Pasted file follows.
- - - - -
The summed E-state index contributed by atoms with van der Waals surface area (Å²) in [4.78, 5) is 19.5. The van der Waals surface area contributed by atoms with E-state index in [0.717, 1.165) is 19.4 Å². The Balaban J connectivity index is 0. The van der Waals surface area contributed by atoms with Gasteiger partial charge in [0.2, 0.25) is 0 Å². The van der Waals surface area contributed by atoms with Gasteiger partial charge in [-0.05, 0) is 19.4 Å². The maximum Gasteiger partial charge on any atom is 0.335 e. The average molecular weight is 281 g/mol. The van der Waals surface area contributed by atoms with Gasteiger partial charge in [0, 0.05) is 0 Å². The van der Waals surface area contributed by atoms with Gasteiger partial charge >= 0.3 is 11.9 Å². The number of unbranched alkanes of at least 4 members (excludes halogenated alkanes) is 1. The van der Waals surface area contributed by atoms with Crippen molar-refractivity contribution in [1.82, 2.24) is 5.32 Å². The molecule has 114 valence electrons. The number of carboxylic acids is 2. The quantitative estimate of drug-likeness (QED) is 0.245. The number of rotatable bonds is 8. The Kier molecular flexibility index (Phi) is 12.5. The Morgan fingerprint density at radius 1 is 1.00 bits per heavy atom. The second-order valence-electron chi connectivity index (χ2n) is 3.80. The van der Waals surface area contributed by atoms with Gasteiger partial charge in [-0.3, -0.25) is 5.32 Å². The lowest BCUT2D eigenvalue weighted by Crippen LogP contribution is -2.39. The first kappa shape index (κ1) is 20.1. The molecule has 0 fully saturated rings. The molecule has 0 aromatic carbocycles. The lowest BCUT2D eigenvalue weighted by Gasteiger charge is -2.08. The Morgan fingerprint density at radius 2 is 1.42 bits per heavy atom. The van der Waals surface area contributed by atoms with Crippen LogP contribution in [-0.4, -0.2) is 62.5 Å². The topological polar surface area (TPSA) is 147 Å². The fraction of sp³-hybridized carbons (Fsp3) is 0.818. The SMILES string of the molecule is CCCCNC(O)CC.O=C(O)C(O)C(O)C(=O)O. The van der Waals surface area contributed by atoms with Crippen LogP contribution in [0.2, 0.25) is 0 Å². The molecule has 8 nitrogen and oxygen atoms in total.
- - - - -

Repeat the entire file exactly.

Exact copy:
The summed E-state index contributed by atoms with van der Waals surface area (Å²) in [4.78, 5) is 19.5. The van der Waals surface area contributed by atoms with E-state index in [0.717, 1.165) is 19.4 Å². The Balaban J connectivity index is 0. The van der Waals surface area contributed by atoms with Gasteiger partial charge in [0.2, 0.25) is 0 Å². The van der Waals surface area contributed by atoms with Gasteiger partial charge in [-0.05, 0) is 19.4 Å². The maximum Gasteiger partial charge on any atom is 0.335 e. The average molecular weight is 281 g/mol. The van der Waals surface area contributed by atoms with Gasteiger partial charge in [0, 0.05) is 0 Å². The van der Waals surface area contributed by atoms with Gasteiger partial charge >= 0.3 is 11.9 Å². The number of unbranched alkanes of at least 4 members (excludes halogenated alkanes) is 1. The van der Waals surface area contributed by atoms with Crippen molar-refractivity contribution in [1.82, 2.24) is 5.32 Å². The molecule has 114 valence electrons. The number of carboxylic acids is 2. The quantitative estimate of drug-likeness (QED) is 0.245. The number of rotatable bonds is 8. The Kier molecular flexibility index (Phi) is 12.5. The Morgan fingerprint density at radius 1 is 1.00 bits per heavy atom. The second-order valence-electron chi connectivity index (χ2n) is 3.80. The van der Waals surface area contributed by atoms with Gasteiger partial charge in [-0.3, -0.25) is 5.32 Å². The lowest BCUT2D eigenvalue weighted by Crippen LogP contribution is -2.39. The first kappa shape index (κ1) is 20.1. The molecule has 0 fully saturated rings. The molecule has 0 aromatic carbocycles. The lowest BCUT2D eigenvalue weighted by Gasteiger charge is -2.08. The Morgan fingerprint density at radius 2 is 1.42 bits per heavy atom. The van der Waals surface area contributed by atoms with Crippen LogP contribution in [-0.4, -0.2) is 62.5 Å². The topological polar surface area (TPSA) is 147 Å². The fraction of sp³-hybridized carbons (Fsp3) is 0.818. The SMILES string of the molecule is CCCCNC(O)CC.O=C(O)C(O)C(O)C(=O)O. The van der Waals surface area contributed by atoms with Crippen LogP contribution in [0.2, 0.25) is 0 Å². The molecule has 8 nitrogen and oxygen atoms in total.